Cruel and Wicked Con(s), by Gemma Lutwyche
There are two main risks in this year’s poll; more misery for families, and the break-up of the UK. Returning the Tories back to power, and the SNP having a clean sweep in Scotland, as is being widely predicted, would lead to this.
As the election approaches, one would expect the government to defend their policies and their performance. They find that proposition difficult because their policies have brought families down to their knees. Instead they have taken to strategies of abuse and smearing, and in desperation have been highlighting the dangers of a Labour/SNP coalition.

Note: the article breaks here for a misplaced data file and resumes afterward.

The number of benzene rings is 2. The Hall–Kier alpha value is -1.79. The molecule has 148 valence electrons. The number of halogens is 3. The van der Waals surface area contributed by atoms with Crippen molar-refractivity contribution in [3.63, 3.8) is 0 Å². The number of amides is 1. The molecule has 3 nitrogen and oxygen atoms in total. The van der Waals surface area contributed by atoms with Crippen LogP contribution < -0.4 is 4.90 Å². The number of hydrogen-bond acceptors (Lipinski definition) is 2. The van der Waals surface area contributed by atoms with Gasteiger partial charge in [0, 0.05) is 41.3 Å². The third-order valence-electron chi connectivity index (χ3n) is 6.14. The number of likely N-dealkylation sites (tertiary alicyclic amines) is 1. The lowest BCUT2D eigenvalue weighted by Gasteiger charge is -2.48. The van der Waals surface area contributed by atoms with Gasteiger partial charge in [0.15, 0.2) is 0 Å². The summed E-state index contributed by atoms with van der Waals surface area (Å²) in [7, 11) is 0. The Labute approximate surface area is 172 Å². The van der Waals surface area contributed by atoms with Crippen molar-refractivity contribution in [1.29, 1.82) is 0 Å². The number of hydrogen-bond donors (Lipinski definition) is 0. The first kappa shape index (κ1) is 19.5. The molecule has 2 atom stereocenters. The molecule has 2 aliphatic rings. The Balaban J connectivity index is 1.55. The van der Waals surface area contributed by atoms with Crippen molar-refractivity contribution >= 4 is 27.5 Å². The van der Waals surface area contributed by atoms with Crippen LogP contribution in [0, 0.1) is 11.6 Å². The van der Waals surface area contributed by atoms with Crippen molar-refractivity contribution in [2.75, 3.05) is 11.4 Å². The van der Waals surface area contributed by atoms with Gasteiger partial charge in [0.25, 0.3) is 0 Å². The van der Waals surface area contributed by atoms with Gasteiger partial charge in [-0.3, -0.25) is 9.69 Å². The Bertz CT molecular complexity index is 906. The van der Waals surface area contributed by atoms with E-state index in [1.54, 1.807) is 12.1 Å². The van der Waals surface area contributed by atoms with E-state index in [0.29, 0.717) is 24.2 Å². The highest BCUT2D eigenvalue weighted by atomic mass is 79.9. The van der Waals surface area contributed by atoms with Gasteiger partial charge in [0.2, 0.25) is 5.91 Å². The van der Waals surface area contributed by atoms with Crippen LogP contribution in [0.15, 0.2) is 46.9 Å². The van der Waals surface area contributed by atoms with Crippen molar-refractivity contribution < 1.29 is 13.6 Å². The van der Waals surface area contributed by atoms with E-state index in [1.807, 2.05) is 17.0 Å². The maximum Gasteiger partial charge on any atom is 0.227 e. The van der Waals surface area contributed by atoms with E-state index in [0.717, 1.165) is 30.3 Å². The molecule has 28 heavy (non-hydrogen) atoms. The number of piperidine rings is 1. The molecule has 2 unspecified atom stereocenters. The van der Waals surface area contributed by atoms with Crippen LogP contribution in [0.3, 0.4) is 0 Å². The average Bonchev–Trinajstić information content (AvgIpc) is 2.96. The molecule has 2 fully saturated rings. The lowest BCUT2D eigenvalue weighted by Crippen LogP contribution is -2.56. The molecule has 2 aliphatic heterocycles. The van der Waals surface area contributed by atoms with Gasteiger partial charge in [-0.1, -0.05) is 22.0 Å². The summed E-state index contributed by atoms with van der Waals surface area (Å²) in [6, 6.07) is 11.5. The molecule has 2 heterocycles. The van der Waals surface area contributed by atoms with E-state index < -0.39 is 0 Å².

Labour voters all-round the country fought relentlessly for a ‘no’ vote in the Scottish referendum, led by Alistair Darling and Gordon Brown, as they believe in the Union. Now the polls predict a wipeout for Labour in Scotland and a win for the SNP, which will benefit the Conservatives, as it will help them defeat Labour. The SNP is always stronger when there is a Tory government. A strong SNP at Westminster is an endorsement for a rerun of the Scottish independence referendum. During this election campaign Nicola Sturgeon’s charismatic performances have cleverly brought people to think of what the SNP will do for Britain, and their intention to end austerity. But there is a deceit there, as they are a party for Scottish independence, and it is easy to lose sight of this. That is what they stand for, and if given the chance, they will fight for it again.